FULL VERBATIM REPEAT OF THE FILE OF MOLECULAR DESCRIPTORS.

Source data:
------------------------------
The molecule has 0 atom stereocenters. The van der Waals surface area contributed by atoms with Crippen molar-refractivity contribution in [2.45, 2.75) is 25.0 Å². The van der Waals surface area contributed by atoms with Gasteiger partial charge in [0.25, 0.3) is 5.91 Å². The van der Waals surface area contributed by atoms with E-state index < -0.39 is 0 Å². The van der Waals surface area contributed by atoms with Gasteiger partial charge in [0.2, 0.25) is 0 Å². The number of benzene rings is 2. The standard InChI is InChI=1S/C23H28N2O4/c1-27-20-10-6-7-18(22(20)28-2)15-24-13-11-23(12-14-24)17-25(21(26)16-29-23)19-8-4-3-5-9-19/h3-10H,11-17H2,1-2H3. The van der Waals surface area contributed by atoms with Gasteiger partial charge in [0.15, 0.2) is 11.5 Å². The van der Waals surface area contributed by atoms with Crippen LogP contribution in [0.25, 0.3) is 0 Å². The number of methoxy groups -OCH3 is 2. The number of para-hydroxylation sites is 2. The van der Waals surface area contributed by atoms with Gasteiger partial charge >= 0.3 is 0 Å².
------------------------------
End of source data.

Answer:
The molecule has 0 atom stereocenters. The van der Waals surface area contributed by atoms with Crippen molar-refractivity contribution in [2.45, 2.75) is 25.0 Å². The van der Waals surface area contributed by atoms with Gasteiger partial charge in [0.25, 0.3) is 5.91 Å². The van der Waals surface area contributed by atoms with E-state index < -0.39 is 0 Å². The van der Waals surface area contributed by atoms with Gasteiger partial charge in [0.2, 0.25) is 0 Å². The number of benzene rings is 2. The standard InChI is InChI=1S/C23H28N2O4/c1-27-20-10-6-7-18(22(20)28-2)15-24-13-11-23(12-14-24)17-25(21(26)16-29-23)19-8-4-3-5-9-19/h3-10H,11-17H2,1-2H3. The van der Waals surface area contributed by atoms with Gasteiger partial charge in [0.15, 0.2) is 11.5 Å². The van der Waals surface area contributed by atoms with Crippen LogP contribution in [0.25, 0.3) is 0 Å². The number of methoxy groups -OCH3 is 2. The number of para-hydroxylation sites is 2. The van der Waals surface area contributed by atoms with Gasteiger partial charge >= 0.3 is 0 Å².